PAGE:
Sorry, but I don't get that. I have a generic scroll saw with similar looking pinless blade holders. The pinless blades that I use will go through a 1mm hole. To use them all I do is to undo one of the bolts on the top blade holder, which has an Allen head on it, pass the blade through the material from the bottom and put the adapter back on. Naturally the blade tension has to be slackened off whilst this is done.

The bottom adapter does not come off the lower holder if you pull the blade upwards whilst doing this. It is not difficult to do. Over the past 2 years I have used the saw to cut out over 250 "Fairy" doors as one of my other hobbies is making craft items.

Former Member22/11/2017 21:13:17
3573 forum posts

[This posting has been removed]

kevin b22/11/2017 21:41:28
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1971 forum posts
176 photos
Posted by Tom Sharp 2 on 22/11/2017 21:13:17:

See all the trouble you building lads would save yourself if you went ARTF. cool

Yes, but we don't get bored when the weather is too bad to fly. We know how to mend them and are always too busy finishing a model when there is house work to do. wink 2

Geoff S22/11/2017 22:08:47
3914 forum posts
62 photos
Posted by Dai Fledermaus on 22/11/2017 15:34:03:

Lidl and Aldi tend to sell the same Parkside branded machines.

I bought a Parkside PDS 120 fretsaw/scroll saw from Lidl about 18 months ago, and it's been fine. Interestingly it's manufactured by Scheppach, a German company who make very good woodworking machines

I notice the Aldi one shown in John Stone's the link above is branded as Workzone, but it looks the same machine as I have in every way.

That's interesting as regards the country of manufacture because the Aldi instruction book (which is quite good) says that it's manufactured in China, which didn't surprise me. I wonder if Scheppach imported them from China and then self-branded them. That's not necessarily a bad thing because I'm sure they made sure it was good enough not harm their reputation.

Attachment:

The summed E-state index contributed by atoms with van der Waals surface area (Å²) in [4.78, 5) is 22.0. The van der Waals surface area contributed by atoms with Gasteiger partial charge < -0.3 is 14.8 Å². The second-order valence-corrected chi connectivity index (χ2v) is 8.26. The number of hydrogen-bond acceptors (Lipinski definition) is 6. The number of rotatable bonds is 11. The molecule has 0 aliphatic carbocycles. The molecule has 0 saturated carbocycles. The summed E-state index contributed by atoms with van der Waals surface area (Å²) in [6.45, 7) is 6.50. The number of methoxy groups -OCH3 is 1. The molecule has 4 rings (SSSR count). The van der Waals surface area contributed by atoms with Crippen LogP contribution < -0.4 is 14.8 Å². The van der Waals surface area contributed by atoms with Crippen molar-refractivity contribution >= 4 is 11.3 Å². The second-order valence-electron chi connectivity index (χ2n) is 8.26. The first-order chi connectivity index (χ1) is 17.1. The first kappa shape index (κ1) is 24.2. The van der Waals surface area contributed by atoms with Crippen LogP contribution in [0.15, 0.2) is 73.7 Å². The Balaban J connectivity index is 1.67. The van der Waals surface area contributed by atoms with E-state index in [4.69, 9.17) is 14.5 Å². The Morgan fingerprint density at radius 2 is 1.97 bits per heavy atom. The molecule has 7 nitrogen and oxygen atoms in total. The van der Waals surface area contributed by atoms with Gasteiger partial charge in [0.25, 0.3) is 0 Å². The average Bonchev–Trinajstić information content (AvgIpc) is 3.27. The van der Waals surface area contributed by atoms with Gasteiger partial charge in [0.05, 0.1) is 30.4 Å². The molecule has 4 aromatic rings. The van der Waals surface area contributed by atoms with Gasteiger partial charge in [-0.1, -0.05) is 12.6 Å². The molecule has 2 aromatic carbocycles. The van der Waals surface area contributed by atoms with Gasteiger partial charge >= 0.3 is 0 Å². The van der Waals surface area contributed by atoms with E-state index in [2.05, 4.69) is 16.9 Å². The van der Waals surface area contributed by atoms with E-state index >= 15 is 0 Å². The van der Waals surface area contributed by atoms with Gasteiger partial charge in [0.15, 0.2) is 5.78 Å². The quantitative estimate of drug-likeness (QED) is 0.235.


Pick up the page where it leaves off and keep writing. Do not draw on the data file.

Gordon: I thought the pinless system looked a bit crude but as I don't have a stock of blades pinned will do for me as they're very easy to fit. Having read your book and seen your models it makes me even happier with my somewhat impulsive buy than I was already

Geoff

Wihtgar22/11/2017 23:05:26
61 forum posts

That reminds me, I was going to get my late Dad's A1 fretsaw going again. It used to be great for cutting the notches in wing ribs for the spars as well as cutting out any ply details. Mind you, I'm going back some 50 years now when I last did that!

onetenor23/11/2017 00:26:44
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1901 forum posts

I already have a scroll saw I got for nothing via Freecycle but it is only single speed. I am sorely tempted by this one. Especially as it's free delivery .I can't get out at present so that would save a load of problems.There again it wouldn't be used for a month or two assuming my hips get done. It has a good deep throat and the lamp and dust blower would be very handy.too. However now having written this I think I'll wait till spring and see if any are left in one of the stores . Maybe reduced as is often true. Half price would be very nice..

Tom Thomas23/11/2017 02:33:45
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315 forum posts
207 photos
Posted by Don Fry on 22/11/2017 17:29:40:

But bottom line does it do an accurate cut on say, a bit of 3mm medium balsa. My last attempt replacement for my current machine was to too big, too fast, and seemed to give a wide cut. Fine on ply.

But I don't fancy stumping up on a top notch machine. Only building toy planes.

Toy planes? I slap you with my gauntlet and will see you on the lower lawn sir!,,,,